What is new in v2.6.3

BEAST new -DF and -DFout options

With the -D name=value option, attribute values of the XML containing $(name) will be replaced by value, which is quite handy to parameterise the XML. However, command lines can become a bit unwieldy when there are many parameters, or values are quite large. Also, it is not possible to replace large sections, like all sequences.

Now, BEAST has a -DF option that specifies a file in say JSON format that defines name/value pairs, which is what a JSON dictionary provides quite naturally, and allows for multiple lines for values. For example, like so:

<sequence taxon='D4Brazi82'>            ATGCGATGCG        </sequence>
<sequence taxon='D4ElSal83'>            ATGCGATGCG        </sequence>
<sequence taxon='D4Thai84'>             GTGCGATGCG        </sequence>
"datetrait":"D4Brazi82  = 1982,
                D4ElSal83  = 1983,
                D4Thai84   = 1984"

where ... means many more of the same. This allows for using the same analysis with multiple data sets (or multiple analyses with the same data set), which can be handy for well calibrated simulation studies or situations where the data set rapidly evolves.

The resulting XML, where user defined parameters are replaced by the information from the JSON file, is by default written to a file with the same name as input XML file, but with .out added before .xml (so input beast.xml becomes output beast.out.xml). The output file can be specified using the -DFout option, e.g.

/path/to/beast/bin/beast -DF definitions.json -DFout result.xml beast.xml

If no output is desired, you can output to /dev/null using -DFout /dev/null on OS X and Linux, or -DFout NUL on Windows.

Default values for user defined values

BEAST has the -D option to pass values for user defined parameters. For example, specifying chainLength='$(chainLength)' in the XML allows you to run BEAST with

/path/to/beast/bin/beast -D chainLength=1000000 beast.xml

and in the XML chainLength='$(chainLength)' is interpreted as chainLength='1000000'.

By specifying chainLength='$(chainLength=1000000)' in beast.xml, the value 1000000 is assumed to be default, so no -D option is required. However, it can be specified if desired.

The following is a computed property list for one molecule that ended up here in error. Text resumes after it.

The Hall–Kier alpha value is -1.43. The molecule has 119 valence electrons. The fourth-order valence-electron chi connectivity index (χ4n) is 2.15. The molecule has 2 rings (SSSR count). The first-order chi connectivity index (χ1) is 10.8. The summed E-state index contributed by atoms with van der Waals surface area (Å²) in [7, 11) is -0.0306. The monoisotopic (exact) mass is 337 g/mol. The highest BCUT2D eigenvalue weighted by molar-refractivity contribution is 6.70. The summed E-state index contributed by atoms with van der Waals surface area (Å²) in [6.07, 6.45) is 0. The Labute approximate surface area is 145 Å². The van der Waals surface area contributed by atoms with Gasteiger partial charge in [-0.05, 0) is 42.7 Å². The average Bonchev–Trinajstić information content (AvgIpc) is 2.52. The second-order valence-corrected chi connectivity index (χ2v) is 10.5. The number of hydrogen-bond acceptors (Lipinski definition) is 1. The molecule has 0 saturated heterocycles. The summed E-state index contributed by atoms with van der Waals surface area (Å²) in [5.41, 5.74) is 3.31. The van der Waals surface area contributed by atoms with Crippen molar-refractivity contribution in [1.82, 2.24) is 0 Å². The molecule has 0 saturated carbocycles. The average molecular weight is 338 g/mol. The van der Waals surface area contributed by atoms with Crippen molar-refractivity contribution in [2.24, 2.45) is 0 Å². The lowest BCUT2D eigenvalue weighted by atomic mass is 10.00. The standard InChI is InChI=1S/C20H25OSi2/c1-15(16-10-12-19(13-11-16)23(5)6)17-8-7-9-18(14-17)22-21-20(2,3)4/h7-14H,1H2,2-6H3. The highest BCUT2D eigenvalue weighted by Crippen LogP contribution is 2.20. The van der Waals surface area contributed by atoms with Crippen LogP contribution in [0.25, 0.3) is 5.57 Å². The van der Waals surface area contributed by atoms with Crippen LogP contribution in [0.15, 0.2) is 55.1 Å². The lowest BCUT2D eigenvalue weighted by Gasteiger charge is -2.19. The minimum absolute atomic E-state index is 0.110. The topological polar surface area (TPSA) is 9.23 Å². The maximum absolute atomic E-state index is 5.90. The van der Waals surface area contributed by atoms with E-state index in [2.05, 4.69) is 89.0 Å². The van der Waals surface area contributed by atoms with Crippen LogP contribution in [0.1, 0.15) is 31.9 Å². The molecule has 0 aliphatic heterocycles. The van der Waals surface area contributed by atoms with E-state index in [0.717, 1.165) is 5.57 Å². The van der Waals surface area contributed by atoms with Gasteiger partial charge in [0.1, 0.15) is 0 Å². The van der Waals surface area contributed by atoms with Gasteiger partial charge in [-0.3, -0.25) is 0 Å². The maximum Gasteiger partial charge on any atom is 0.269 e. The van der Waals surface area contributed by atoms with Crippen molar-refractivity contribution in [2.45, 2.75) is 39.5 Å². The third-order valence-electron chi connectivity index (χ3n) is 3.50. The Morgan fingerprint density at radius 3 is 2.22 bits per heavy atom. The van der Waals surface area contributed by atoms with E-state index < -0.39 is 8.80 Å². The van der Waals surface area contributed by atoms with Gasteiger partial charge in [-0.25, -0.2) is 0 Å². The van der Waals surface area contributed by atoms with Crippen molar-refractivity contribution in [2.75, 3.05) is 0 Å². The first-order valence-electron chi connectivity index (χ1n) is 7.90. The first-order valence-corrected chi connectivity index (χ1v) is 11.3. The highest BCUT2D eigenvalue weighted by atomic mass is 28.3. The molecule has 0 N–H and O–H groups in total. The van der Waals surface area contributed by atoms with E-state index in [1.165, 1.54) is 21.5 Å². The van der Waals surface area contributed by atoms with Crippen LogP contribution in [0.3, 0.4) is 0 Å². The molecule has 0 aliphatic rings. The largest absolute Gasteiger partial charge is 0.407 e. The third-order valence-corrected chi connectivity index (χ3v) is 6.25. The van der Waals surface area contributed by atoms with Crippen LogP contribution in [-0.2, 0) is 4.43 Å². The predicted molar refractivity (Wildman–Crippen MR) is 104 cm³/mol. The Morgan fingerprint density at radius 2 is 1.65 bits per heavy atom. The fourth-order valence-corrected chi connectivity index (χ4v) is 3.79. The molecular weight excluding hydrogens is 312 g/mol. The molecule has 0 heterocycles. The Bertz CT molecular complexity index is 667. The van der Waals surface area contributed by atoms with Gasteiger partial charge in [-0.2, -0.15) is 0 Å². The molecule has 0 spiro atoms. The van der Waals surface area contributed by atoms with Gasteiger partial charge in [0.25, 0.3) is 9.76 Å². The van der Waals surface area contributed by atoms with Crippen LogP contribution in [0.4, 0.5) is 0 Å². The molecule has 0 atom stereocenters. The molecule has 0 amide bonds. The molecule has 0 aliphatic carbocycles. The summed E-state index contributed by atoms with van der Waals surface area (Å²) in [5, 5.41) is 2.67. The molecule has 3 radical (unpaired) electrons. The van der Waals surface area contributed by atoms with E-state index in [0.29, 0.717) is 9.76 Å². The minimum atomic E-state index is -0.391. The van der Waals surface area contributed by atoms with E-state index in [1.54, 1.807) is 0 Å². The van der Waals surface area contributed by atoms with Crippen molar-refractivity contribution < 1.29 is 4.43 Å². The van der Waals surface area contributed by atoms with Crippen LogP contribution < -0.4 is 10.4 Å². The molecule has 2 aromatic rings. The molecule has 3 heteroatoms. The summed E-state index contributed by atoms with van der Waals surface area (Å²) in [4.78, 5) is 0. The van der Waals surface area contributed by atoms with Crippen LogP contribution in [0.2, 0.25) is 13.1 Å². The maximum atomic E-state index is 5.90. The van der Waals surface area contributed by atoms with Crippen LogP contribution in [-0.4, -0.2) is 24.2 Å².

LogAnalyser new -tag option

Having a command line option for LogAnalyser to only show and calculate a subset of items from a log file can be useful when monitoring a number of running chains where one is not interested in the majority of the items in a log file. Currently, you have to wait through the calculation of all entries in the log file, which with large (or many) log files can take quite a bit of time.

The -tag option takes a comma separated list of items in the log file, so it could look something like this:

/path/to/beast/bin/loganalyser -tag treeHeight,posterior,prior beast.log

which then only outputs the three height, posterior, and prior entries. It works with the -oneline option as well.

Let Input.setValue() ignore empty lists (instead of throwing exception)

This helps the applauncher deal with lists of files (as in for example the CladeSetComparator tool from Babel).

User data type lengths are not required to be equal any more

This helps running the BEASTvntr package for microsatellite data.

RandomTree deals with calibrations in date-forward mode

A bug is fixed for generating random starting trees when tip dates are in date-forward, and an MRCA prior with hard bounds are used. A similar fix was applied to SimpleRandomTree in the BEAST-labs package.

Robustify RPN calculator

RPN calculator is a class for on the fly calculations of simple arithmatic formulas in reverse Polish notation, which can be handy for logging and putting priors on combinations of parameters. An input argnames was added so that expressions can formulated in term of names argnames. Previously, argument names were derived from the IDs of parameters, which wrecked havock if these IDs contained spaces.

Robustify resume

When logging trees and trace logs with different frequency, resuming was not possible when the end states of some of the logs differed. The way to solve this was to edit the tree or trace log and remove lines in a text editor in order to ensure equal end states. This was error prone and tedious. This release automatically removes lines at the end of logs so that the end state is the same.

Furthermore, it detects whether the last line of the trace or tree log was corrupted. This can happen when BEAST was interrupted during the writing of the log files (which is not uncommon when running jobs on servers under a time limit). BEAST now automatically removes these corrupt lines, and adjust other logs to ensure all logs resume from the same state.

The usual improvements:

Some error messages are made a bit clearer.

API access for developers has improved further by relaxing some access (e.g. from private to protected) or adding access methods.


To install v2.6.3, there are individual binaries for the different operating systems available via links on the main page, but when you have v2.6.0, v2.6.1 or v2.6.2 installed it is easy to upgrade. There are the following options:

  • start BEAUti, and you will be prompted to install BEAST v2.6.3.
  • if you switched off automatic package update checks earlier, start BEAUti and go to the package manager (menu File/Manage packages) and select the BEAST package, then click the install/update button.
  • if you are on a headless machine, you can use the package manager
    /path/to/beast/bin/packagemanager -update

    if you want to be prompted to confirm, or

    /path/to/beast/bin/packagemanager -updatenow

    to install without confirmation. Here /path/to/beast is the path to where you installed BEAST.